If you’re wondering why, it’s because there seems to have been some low-key sponsorship deal for this episode. The runway is also Frozen-themed, with several queens explicitly citing characters as their inspirations (Jackie’s look is Elsa-inspired, for instance), and Ru says the inspiration is specifically “the Broadway musical.” They don’t even mention that Frozen the movie exists. And if there were some kind of “this episode is brought to you by” message in the episode, as there was when Vacaya sponsored last season’s “Snatch Game at Sea,” I’d understand it. But as it stands, the sponsorship feels very under-the-table. Granted, I don’t see ads when I screen episodes, so it’s entirely possible that the ad breaks will be full of Frozen advertisements. Still, that doesn’t bode well for how the episode’s “inspiration” will hold up after this initial airing.
Anyway, Brita brings out sparklers during “Let It Go” (Aquaria’s impact) and generally interprets the song much more powerfully than Aiden does. The Georgian queen goes home, while the New York City queen lives, only to inevitably be sent home very soon.
Do I sound annoyed by this episode? I worry I do; it really was a solid installment, with a decent Snatch Game. It’s just that this season is not particularly subtle in its storytelling—you can tell exactly who the frontrunners are, who will go out long before, who’s being situated as Miss Congeniality, and so on. The narrative building is obvious, though I’ll take that over the utter failure to launch a story in Season 11. But the show can’t expect to surprise its audience when every twist and turn is heavily telegraphed. The story editors would do well to take the reigns and…let them go.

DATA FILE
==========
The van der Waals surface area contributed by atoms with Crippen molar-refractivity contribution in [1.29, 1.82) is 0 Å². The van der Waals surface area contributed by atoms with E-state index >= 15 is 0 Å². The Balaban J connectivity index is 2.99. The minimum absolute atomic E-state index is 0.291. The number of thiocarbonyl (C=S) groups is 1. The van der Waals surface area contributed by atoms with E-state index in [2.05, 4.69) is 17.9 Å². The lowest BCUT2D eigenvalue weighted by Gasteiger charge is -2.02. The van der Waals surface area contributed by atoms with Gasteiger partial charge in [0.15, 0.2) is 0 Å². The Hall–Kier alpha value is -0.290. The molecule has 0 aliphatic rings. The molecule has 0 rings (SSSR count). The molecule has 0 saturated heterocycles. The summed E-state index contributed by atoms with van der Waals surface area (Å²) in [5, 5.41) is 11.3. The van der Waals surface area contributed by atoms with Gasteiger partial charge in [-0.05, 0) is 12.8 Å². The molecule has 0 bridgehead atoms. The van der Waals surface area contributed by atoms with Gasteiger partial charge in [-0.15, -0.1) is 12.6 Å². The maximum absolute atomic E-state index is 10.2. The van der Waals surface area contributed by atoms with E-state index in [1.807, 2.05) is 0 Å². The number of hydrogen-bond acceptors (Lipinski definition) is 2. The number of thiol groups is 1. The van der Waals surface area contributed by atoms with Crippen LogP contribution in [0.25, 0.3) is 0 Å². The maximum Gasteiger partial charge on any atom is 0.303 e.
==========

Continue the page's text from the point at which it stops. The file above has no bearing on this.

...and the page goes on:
✨ Miss Vanjie—not Vanessa Vanjie Mateo anymore, it seems, just Miss Vanjie—comes into the workroom as a guest coach during Snatch Game preparations. And my response to that is: Why? Don’t get me wrong, I love having her here, and she’s easily the funniest part of this episode. But Vanjie, by her own admission, flopped at Snatch Game. The show tries to lean on this by saying she’s there to instruct the queens on what not to do, but that just seems like handwaving. Especially after having Jinkx Monsoon do this coaching last season, Vanjie just seems like the strangest fit.
✨ Vanjie immediately gets to hitting on Jackie, turning around from her sadly failed romance with Brooke Lynn Hytes. “You know I’m known for walking into the workroom and walking out with a piece,” she says. Literally every line in this segment is gold: “I ain’t no sugar mama, but I could give you a Lunchable or something.” When the other queens laugh at Vanjie: “Don’t be jealous! Don’t be mad! The peanut gallery…” When Jackie says she might do Julie Andrews: “I love Julia Roberts. One of my favourite movies is Pretty Woman.” Vanjie really is a comic savant.